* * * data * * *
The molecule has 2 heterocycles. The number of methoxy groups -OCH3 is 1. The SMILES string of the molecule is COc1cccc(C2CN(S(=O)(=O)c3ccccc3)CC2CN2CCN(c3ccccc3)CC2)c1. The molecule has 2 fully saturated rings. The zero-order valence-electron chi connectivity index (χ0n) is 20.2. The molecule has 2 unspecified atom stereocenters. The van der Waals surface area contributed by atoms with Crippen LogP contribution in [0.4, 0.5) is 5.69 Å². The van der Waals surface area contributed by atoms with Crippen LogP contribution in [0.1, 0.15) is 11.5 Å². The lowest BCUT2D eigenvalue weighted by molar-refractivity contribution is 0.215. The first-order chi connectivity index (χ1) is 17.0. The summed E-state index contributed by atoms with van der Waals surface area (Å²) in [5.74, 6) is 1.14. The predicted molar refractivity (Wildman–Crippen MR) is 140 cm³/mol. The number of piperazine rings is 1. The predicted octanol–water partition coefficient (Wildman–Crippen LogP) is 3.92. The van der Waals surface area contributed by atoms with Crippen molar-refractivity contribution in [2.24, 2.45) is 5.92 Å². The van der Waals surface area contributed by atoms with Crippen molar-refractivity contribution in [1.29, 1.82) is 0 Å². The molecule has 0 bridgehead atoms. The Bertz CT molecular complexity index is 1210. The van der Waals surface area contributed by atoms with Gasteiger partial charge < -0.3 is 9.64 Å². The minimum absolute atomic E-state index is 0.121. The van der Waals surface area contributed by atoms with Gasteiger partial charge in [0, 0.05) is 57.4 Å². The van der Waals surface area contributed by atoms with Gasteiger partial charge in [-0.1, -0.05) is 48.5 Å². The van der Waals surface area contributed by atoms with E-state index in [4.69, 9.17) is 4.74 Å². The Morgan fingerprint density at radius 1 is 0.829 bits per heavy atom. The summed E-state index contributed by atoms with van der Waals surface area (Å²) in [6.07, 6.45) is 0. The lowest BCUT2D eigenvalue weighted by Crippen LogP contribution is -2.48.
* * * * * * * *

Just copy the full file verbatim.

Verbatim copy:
The molecule has 2 heterocycles. The number of methoxy groups -OCH3 is 1. The SMILES string of the molecule is COc1cccc(C2CN(S(=O)(=O)c3ccccc3)CC2CN2CCN(c3ccccc3)CC2)c1. The molecule has 2 fully saturated rings. The zero-order valence-electron chi connectivity index (χ0n) is 20.2. The molecule has 2 unspecified atom stereocenters. The van der Waals surface area contributed by atoms with Crippen LogP contribution in [0.4, 0.5) is 5.69 Å². The van der Waals surface area contributed by atoms with Crippen LogP contribution in [0.1, 0.15) is 11.5 Å². The lowest BCUT2D eigenvalue weighted by molar-refractivity contribution is 0.215. The first-order chi connectivity index (χ1) is 17.0. The summed E-state index contributed by atoms with van der Waals surface area (Å²) in [5.74, 6) is 1.14. The predicted molar refractivity (Wildman–Crippen MR) is 140 cm³/mol. The number of piperazine rings is 1. The predicted octanol–water partition coefficient (Wildman–Crippen LogP) is 3.92. The van der Waals surface area contributed by atoms with Crippen molar-refractivity contribution in [2.24, 2.45) is 5.92 Å². The van der Waals surface area contributed by atoms with Crippen molar-refractivity contribution in [1.29, 1.82) is 0 Å². The molecule has 0 bridgehead atoms. The Bertz CT molecular complexity index is 1210. The van der Waals surface area contributed by atoms with Gasteiger partial charge < -0.3 is 9.64 Å². The minimum absolute atomic E-state index is 0.121. The van der Waals surface area contributed by atoms with Gasteiger partial charge in [0, 0.05) is 57.4 Å². The van der Waals surface area contributed by atoms with Gasteiger partial charge in [-0.1, -0.05) is 48.5 Å². The van der Waals surface area contributed by atoms with E-state index in [4.69, 9.17) is 4.74 Å². The Morgan fingerprint density at radius 1 is 0.829 bits per heavy atom. The summed E-state index contributed by atoms with van der Waals surface area (Å²) in [6.07, 6.45) is 0. The lowest BCUT2D eigenvalue weighted by Crippen LogP contribution is -2.48.